The movie tarone of the most outstanding of this beginning of the year, opens with an auditorium conversation between the orchestra conductor who plays Kate Blanchett so powerfully and a journalist from The New York Times. In it, implicitly, the bases of the way of being and the conflicts that the character will develop throughout the film are sown. But, explicitly, what they talk about is the interpretation of a score.
They talk about Mahler. From his fifth symphony. They talk about the differences between Lydia Tár and her teacher (in fiction), the iconic Leonard Bernstein. From how he lengthened the work, he reveled in the melancholic, while she expresses the enthusiastic dynamism that can also be found in the same notes. It emphasizes that the personality of an orchestra conductor can recreate, recontextualize, reinterpret and update a melody written long ago. Video games, with their infinite eclecticism, with their current creative effervescence, cover almost all corners of art. Also this kind of divergent interpretations of the same score.
In 2005 it was published resident evil 4, and became, in its own right, one of the best games ever. Its mix of action and survival horrorthe perfect balance of its difficulty, its level design and its setting did not leave anyone indifferent (and its location in empty Spain, with its pesetas and its zombie villagers who insulted us in Mexican, neither). The game was so successful that over the years it has experienced fine-tuning. Because video games —most of them— expire; they expire because their visual or playable section becomes obsolete, and distances the current public from the heart of the works. So the game was, over and over again, adapting to technical evolutions. In 2007 the Wii edition was released, which used its motion sensor controls. In 2016 there was a remaster (a graphics-only improvement) for PlayStation 4 and Xbox One. In 2021 the virtual reality version came to Oculus Quest 2.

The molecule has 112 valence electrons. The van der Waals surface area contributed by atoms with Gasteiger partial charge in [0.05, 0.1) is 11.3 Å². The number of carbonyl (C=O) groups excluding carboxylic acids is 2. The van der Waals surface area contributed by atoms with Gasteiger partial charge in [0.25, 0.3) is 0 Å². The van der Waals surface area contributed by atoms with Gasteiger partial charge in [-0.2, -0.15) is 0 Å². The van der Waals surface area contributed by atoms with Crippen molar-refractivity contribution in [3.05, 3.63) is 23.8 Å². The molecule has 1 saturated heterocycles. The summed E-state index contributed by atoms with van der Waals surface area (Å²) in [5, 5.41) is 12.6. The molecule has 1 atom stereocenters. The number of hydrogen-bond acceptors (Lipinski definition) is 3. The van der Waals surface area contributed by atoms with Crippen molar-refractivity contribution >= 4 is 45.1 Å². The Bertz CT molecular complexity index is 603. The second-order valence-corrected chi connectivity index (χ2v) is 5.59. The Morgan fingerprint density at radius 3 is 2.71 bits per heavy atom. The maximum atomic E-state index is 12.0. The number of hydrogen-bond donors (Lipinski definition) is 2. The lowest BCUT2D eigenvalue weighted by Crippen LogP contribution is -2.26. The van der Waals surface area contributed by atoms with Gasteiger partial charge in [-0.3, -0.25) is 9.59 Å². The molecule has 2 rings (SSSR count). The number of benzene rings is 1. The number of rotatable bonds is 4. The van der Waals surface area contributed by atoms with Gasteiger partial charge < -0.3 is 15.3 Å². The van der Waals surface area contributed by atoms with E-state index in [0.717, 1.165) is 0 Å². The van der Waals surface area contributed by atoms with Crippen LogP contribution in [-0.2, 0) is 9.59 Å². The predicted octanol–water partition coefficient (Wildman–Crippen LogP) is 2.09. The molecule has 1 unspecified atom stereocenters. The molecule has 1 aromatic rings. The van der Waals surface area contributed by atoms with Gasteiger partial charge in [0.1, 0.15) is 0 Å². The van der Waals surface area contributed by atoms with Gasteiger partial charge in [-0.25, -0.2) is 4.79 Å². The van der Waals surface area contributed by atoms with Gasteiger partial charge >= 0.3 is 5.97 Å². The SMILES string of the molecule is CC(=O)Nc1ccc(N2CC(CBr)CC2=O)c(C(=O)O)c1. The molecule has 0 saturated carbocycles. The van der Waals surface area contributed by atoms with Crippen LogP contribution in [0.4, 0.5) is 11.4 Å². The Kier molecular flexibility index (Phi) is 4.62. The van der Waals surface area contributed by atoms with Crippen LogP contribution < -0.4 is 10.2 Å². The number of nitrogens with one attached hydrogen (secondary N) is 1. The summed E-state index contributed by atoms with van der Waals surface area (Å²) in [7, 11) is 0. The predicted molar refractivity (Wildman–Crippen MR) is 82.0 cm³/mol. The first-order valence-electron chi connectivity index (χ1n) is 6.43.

Each one of those reinterpretations was like a score played by different interpreters, like a work performed by different conductors. Last Thursday the remake of the game for PS5 and XBox Series, which supposedly squares the circle with all imaginable graphic, technical and mechanical improvements.
For those who sign this is a small disappointment. This reconstruction of the Resident Evil IV knows more than Resident Evil VIII than the first Resident Evil IVa phrase that will obviously sound like a Martian to those who do not know the saga but which means that the infinitely lasting aftertaste left by the original almost 20 years ago is not replicated in this new game, which is content (as if it were a small thing) with being, As the VIII, a great game of action and horror. The reactions have been very mostly, much more enthusiastic than those in this article.
No problem. It has an explanation. Many people, many players and many critics had not seen the work for more than a decade, while the person writing this had been playing most of those versions that had been released. And among all of them, above all, the VR version. There aren’t that many good, really good games in VR. But the ones that are good activate not only the sense of taste, but something more exciting and profound: the feeling that one is facing a new and overwhelming force, a power that can transform the tastes of society.
Resident Evil IV Remake It is undoubtedly one of the best games of this year. And surely it will be, with justice, a candidate for the best game of the year in a year that seems to be exceptional. But the virtual reality version was something else. It was a new form of leisure, a new way of relating to the interactive, narrative and even aesthetic world. They are not words in vain. What happened in 2021 was an evolutionary leap in a budding art. And that, of course, is not something that happens every day. By its side, this new version is just (just!) an excellent game. A game, yes, that everyone should enjoy.
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